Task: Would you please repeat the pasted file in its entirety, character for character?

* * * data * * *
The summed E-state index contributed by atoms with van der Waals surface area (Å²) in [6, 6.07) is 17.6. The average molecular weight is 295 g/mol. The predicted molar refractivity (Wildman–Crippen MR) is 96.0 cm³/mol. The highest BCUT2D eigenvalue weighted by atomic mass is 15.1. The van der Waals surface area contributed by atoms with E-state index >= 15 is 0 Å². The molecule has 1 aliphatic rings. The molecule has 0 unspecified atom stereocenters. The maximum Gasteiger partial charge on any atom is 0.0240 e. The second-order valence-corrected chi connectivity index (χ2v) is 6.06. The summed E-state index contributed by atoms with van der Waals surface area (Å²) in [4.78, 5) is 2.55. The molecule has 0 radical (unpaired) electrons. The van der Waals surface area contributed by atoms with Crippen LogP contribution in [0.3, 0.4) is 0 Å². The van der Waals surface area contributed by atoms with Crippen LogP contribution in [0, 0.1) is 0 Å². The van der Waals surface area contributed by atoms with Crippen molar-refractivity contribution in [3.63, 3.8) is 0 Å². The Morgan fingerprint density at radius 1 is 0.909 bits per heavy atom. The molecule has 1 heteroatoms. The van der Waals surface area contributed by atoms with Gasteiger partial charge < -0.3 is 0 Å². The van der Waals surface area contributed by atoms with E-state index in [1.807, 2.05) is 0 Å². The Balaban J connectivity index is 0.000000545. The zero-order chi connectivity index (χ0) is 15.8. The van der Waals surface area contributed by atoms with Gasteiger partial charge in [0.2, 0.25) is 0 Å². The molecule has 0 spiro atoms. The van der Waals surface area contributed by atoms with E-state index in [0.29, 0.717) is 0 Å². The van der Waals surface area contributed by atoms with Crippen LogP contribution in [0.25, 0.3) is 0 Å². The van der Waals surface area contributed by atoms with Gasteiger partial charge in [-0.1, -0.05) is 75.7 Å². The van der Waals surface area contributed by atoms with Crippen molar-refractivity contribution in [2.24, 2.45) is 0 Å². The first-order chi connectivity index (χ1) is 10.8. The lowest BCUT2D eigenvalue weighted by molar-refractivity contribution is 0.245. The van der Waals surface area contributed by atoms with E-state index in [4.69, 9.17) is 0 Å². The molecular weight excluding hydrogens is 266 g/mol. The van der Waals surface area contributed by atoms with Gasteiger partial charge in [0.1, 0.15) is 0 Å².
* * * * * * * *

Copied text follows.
The summed E-state index contributed by atoms with van der Waals surface area (Å²) in [6, 6.07) is 17.6. The average molecular weight is 295 g/mol. The predicted molar refractivity (Wildman–Crippen MR) is 96.0 cm³/mol. The highest BCUT2D eigenvalue weighted by atomic mass is 15.1. The van der Waals surface area contributed by atoms with E-state index >= 15 is 0 Å². The molecule has 1 aliphatic rings. The molecule has 0 unspecified atom stereocenters. The maximum Gasteiger partial charge on any atom is 0.0240 e. The second-order valence-corrected chi connectivity index (χ2v) is 6.06. The summed E-state index contributed by atoms with van der Waals surface area (Å²) in [4.78, 5) is 2.55. The molecule has 0 radical (unpaired) electrons. The van der Waals surface area contributed by atoms with Crippen LogP contribution in [0.3, 0.4) is 0 Å². The van der Waals surface area contributed by atoms with Crippen LogP contribution in [0, 0.1) is 0 Å². The van der Waals surface area contributed by atoms with Crippen molar-refractivity contribution in [3.63, 3.8) is 0 Å². The Morgan fingerprint density at radius 1 is 0.909 bits per heavy atom. The molecule has 1 heteroatoms. The van der Waals surface area contributed by atoms with Gasteiger partial charge < -0.3 is 0 Å². The van der Waals surface area contributed by atoms with E-state index in [1.807, 2.05) is 0 Å². The Balaban J connectivity index is 0.000000545. The zero-order chi connectivity index (χ0) is 15.8. The van der Waals surface area contributed by atoms with Gasteiger partial charge in [0.2, 0.25) is 0 Å². The molecule has 0 spiro atoms. The van der Waals surface area contributed by atoms with E-state index in [0.29, 0.717) is 0 Å². The van der Waals surface area contributed by atoms with Crippen LogP contribution in [0.25, 0.3) is 0 Å². The van der Waals surface area contributed by atoms with Gasteiger partial charge in [-0.1, -0.05) is 75.7 Å². The van der Waals surface area contributed by atoms with Crippen molar-refractivity contribution in [2.24, 2.45) is 0 Å². The first-order chi connectivity index (χ1) is 10.8. The lowest BCUT2D eigenvalue weighted by molar-refractivity contribution is 0.245. The van der Waals surface area contributed by atoms with E-state index in [4.69, 9.17) is 0 Å². The molecular weight excluding hydrogens is 266 g/mol. The van der Waals surface area contributed by atoms with Gasteiger partial charge in [0.1, 0.15) is 0 Å².